A man with leprosy came to [Jesus] and begged Him on his knees, “If You are willing, You can make me clean.” Filled with compassion, Jesus reached out His hand and touched the man. “I am willing,” He said. “Be clean!” Immediately the leprosy left him. Mark 1:40-42
Years ago, I was leading a Christian tour to Egypt. We were awed by the sights and sounds of the country’s past power and present possibilities. There was, however, one thing that didn’t impress the “cleanliness-is-next-to-godliness” travelers—the dust and dirt we encountered everywhere. One lady, who was either more offended or outspoken than the rest, saw a child playing on what looked to be a village garbage dump. She spat out a challenge to those around her, “Why doesn’t her mother do something to clean up her little girl?”
The guide, a native Egyptian, overheard. He reached over, picked up his microphone, and calmly said, “Ladies and gentlemen, someone has asked, ‘Why would a mother allow her daughter to get so dirty?’ I can only tell you this: Visitors to our country hate dirt, but they don’t know or love the little children. Mothers of our country know and love their little children, but don’t hate the dirt. Until love for a child and hatred for dirt come together, these children are likely to remain as they are.” The bus got quiet after that—not because we were embarrassed, but because we were thinking that what the guide had said was really true: For positive change to happen in our world, our communities, families, churches, and lives, love and power need to come together.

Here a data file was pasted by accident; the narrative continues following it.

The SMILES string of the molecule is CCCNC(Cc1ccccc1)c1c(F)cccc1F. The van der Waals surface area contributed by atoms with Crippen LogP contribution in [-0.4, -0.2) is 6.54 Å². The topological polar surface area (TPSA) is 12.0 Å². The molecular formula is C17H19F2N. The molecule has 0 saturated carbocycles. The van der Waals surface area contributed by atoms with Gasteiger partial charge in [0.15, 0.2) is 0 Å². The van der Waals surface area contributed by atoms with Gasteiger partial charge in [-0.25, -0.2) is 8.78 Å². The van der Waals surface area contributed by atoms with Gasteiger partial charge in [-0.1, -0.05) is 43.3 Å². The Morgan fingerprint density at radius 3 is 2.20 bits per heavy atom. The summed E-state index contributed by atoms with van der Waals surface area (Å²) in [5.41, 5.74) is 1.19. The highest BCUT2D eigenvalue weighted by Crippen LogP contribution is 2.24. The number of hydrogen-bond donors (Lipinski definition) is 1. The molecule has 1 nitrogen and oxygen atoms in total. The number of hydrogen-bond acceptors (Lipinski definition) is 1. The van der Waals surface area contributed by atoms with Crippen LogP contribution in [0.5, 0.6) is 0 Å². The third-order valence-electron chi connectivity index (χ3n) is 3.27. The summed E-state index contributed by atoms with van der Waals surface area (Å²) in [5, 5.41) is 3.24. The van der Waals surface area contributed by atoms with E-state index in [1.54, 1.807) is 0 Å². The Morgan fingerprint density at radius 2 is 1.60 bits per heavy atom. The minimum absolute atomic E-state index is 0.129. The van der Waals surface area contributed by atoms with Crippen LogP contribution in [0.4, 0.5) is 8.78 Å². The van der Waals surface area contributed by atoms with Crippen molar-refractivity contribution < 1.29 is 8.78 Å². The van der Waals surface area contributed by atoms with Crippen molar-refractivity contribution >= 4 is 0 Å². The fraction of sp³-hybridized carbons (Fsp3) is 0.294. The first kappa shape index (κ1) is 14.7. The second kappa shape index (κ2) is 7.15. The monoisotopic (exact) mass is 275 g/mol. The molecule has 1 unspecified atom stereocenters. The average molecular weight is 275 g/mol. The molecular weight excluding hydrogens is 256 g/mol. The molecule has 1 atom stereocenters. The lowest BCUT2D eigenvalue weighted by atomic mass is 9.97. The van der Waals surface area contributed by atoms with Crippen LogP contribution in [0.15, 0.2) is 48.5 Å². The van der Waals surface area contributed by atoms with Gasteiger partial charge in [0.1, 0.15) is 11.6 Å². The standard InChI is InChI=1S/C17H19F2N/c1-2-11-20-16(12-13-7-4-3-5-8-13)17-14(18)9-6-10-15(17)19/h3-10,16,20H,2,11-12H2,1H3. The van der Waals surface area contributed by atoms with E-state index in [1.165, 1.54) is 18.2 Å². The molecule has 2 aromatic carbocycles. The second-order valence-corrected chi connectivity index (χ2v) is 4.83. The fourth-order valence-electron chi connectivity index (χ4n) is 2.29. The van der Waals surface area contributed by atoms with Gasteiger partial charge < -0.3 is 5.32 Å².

Love and power have come together in Jesus Christ. Our heavenly Father, moved by love, sent His only Son to be born as one of us. As the omnipotent Son of God, Jesus was willing to live, suffer, die, and rise for us. Because power and love came together in the Savior, all who believe on Him are changed. No longer are they covered by sin. As Saint Paul wrote to the Corinthian church: “But you were washed, you were sanctified, you were justified in the name of the Lord Jesus Christ and by the Spirit of our God” (1 Corinthians 6:11).
Reflecting the love of Christ, Christians are willing to do what they can to touch those souls who are still in sin, who don’t know the precious plan of salvation: “The message of the cross is foolishness to those who are perishing, but to us who are being saved it is the power of God” (1 Corinthians 1:18).
Excerpt from The Lutheran Hour sermon preached on February 16, 2003